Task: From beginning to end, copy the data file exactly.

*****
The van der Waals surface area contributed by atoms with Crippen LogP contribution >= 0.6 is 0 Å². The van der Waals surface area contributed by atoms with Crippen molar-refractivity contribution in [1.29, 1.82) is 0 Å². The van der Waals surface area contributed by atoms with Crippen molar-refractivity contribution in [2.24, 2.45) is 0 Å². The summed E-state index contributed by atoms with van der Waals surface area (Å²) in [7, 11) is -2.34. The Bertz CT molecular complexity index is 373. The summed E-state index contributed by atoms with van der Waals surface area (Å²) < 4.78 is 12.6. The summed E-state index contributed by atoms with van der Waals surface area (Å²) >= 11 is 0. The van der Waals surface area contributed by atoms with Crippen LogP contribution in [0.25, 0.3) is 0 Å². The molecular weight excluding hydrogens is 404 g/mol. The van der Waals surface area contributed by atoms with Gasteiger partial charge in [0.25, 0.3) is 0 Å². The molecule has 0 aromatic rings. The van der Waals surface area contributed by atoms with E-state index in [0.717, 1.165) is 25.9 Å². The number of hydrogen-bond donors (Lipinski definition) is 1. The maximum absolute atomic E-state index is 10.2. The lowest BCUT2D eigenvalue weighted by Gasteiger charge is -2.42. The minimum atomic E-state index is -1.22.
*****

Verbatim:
The van der Waals surface area contributed by atoms with Crippen LogP contribution >= 0.6 is 0 Å². The van der Waals surface area contributed by atoms with Crippen molar-refractivity contribution in [1.29, 1.82) is 0 Å². The van der Waals surface area contributed by atoms with Crippen molar-refractivity contribution in [2.24, 2.45) is 0 Å². The summed E-state index contributed by atoms with van der Waals surface area (Å²) in [7, 11) is -2.34. The Bertz CT molecular complexity index is 373. The summed E-state index contributed by atoms with van der Waals surface area (Å²) < 4.78 is 12.6. The summed E-state index contributed by atoms with van der Waals surface area (Å²) >= 11 is 0. The van der Waals surface area contributed by atoms with Crippen LogP contribution in [0.25, 0.3) is 0 Å². The molecular weight excluding hydrogens is 404 g/mol. The van der Waals surface area contributed by atoms with Gasteiger partial charge in [0.25, 0.3) is 0 Å². The molecule has 0 aromatic rings. The van der Waals surface area contributed by atoms with E-state index in [0.717, 1.165) is 25.9 Å². The number of hydrogen-bond donors (Lipinski definition) is 1. The maximum absolute atomic E-state index is 10.2. The lowest BCUT2D eigenvalue weighted by Gasteiger charge is -2.42. The minimum atomic E-state index is -1.22.